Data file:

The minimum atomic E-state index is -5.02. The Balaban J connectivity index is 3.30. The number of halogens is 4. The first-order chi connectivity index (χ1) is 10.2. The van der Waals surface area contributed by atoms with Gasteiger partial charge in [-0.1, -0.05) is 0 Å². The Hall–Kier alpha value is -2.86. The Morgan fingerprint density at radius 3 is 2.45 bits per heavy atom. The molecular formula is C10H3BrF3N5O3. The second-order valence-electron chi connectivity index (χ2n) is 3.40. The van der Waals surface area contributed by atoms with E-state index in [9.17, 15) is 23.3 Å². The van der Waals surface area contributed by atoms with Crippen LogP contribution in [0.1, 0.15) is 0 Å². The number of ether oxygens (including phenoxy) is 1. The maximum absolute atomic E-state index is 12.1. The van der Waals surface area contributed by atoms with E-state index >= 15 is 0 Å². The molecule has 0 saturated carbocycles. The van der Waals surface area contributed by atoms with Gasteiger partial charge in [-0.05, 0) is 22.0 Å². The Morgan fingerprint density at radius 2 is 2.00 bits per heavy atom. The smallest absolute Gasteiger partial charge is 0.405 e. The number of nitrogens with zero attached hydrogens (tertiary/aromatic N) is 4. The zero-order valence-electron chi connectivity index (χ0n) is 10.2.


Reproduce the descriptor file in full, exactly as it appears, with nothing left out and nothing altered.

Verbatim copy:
The minimum atomic E-state index is -5.02. The Balaban J connectivity index is 3.30. The number of halogens is 4. The first-order chi connectivity index (χ1) is 10.2. The van der Waals surface area contributed by atoms with Gasteiger partial charge in [-0.1, -0.05) is 0 Å². The Hall–Kier alpha value is -2.86. The Morgan fingerprint density at radius 3 is 2.45 bits per heavy atom. The molecular formula is C10H3BrF3N5O3. The second-order valence-electron chi connectivity index (χ2n) is 3.40. The van der Waals surface area contributed by atoms with E-state index in [9.17, 15) is 23.3 Å². The van der Waals surface area contributed by atoms with Crippen LogP contribution in [0.1, 0.15) is 0 Å². The number of ether oxygens (including phenoxy) is 1. The maximum absolute atomic E-state index is 12.1. The van der Waals surface area contributed by atoms with E-state index >= 15 is 0 Å². The molecule has 0 saturated carbocycles. The van der Waals surface area contributed by atoms with Gasteiger partial charge in [-0.05, 0) is 22.0 Å². The Morgan fingerprint density at radius 2 is 2.00 bits per heavy atom. The smallest absolute Gasteiger partial charge is 0.405 e. The number of nitrogens with zero attached hydrogens (tertiary/aromatic N) is 4. The zero-order valence-electron chi connectivity index (χ0n) is 10.2.